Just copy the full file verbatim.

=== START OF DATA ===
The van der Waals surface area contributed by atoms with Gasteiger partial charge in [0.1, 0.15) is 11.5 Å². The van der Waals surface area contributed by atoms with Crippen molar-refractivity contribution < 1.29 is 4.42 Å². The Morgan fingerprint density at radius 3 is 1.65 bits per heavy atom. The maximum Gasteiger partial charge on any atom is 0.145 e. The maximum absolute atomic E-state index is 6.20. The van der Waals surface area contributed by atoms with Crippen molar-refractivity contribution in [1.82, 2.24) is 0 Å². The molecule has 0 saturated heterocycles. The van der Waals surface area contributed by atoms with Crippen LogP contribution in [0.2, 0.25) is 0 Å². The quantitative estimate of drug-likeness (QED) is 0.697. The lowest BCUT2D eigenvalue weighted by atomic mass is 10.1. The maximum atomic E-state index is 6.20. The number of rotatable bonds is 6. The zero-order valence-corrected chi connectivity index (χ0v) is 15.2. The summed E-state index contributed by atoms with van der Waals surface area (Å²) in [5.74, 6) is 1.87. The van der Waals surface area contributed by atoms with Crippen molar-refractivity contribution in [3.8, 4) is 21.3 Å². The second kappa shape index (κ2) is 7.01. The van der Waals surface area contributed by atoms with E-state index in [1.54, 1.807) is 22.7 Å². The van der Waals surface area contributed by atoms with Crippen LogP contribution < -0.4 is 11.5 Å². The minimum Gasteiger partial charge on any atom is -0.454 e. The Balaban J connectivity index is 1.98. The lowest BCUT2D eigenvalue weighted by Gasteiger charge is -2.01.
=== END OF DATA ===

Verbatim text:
The van der Waals surface area contributed by atoms with Gasteiger partial charge in [0.1, 0.15) is 11.5 Å². The van der Waals surface area contributed by atoms with Crippen molar-refractivity contribution < 1.29 is 4.42 Å². The Morgan fingerprint density at radius 3 is 1.65 bits per heavy atom. The maximum Gasteiger partial charge on any atom is 0.145 e. The maximum absolute atomic E-state index is 6.20. The van der Waals surface area contributed by atoms with Crippen molar-refractivity contribution in [1.82, 2.24) is 0 Å². The molecule has 0 saturated heterocycles. The van der Waals surface area contributed by atoms with Crippen LogP contribution in [0.2, 0.25) is 0 Å². The quantitative estimate of drug-likeness (QED) is 0.697. The lowest BCUT2D eigenvalue weighted by atomic mass is 10.1. The maximum atomic E-state index is 6.20. The number of rotatable bonds is 6. The zero-order valence-corrected chi connectivity index (χ0v) is 15.2. The summed E-state index contributed by atoms with van der Waals surface area (Å²) in [5.74, 6) is 1.87. The van der Waals surface area contributed by atoms with Crippen molar-refractivity contribution in [3.8, 4) is 21.3 Å². The second kappa shape index (κ2) is 7.01. The van der Waals surface area contributed by atoms with E-state index in [1.54, 1.807) is 22.7 Å². The van der Waals surface area contributed by atoms with Crippen LogP contribution < -0.4 is 11.5 Å². The minimum Gasteiger partial charge on any atom is -0.454 e. The Balaban J connectivity index is 1.98. The lowest BCUT2D eigenvalue weighted by Gasteiger charge is -2.01.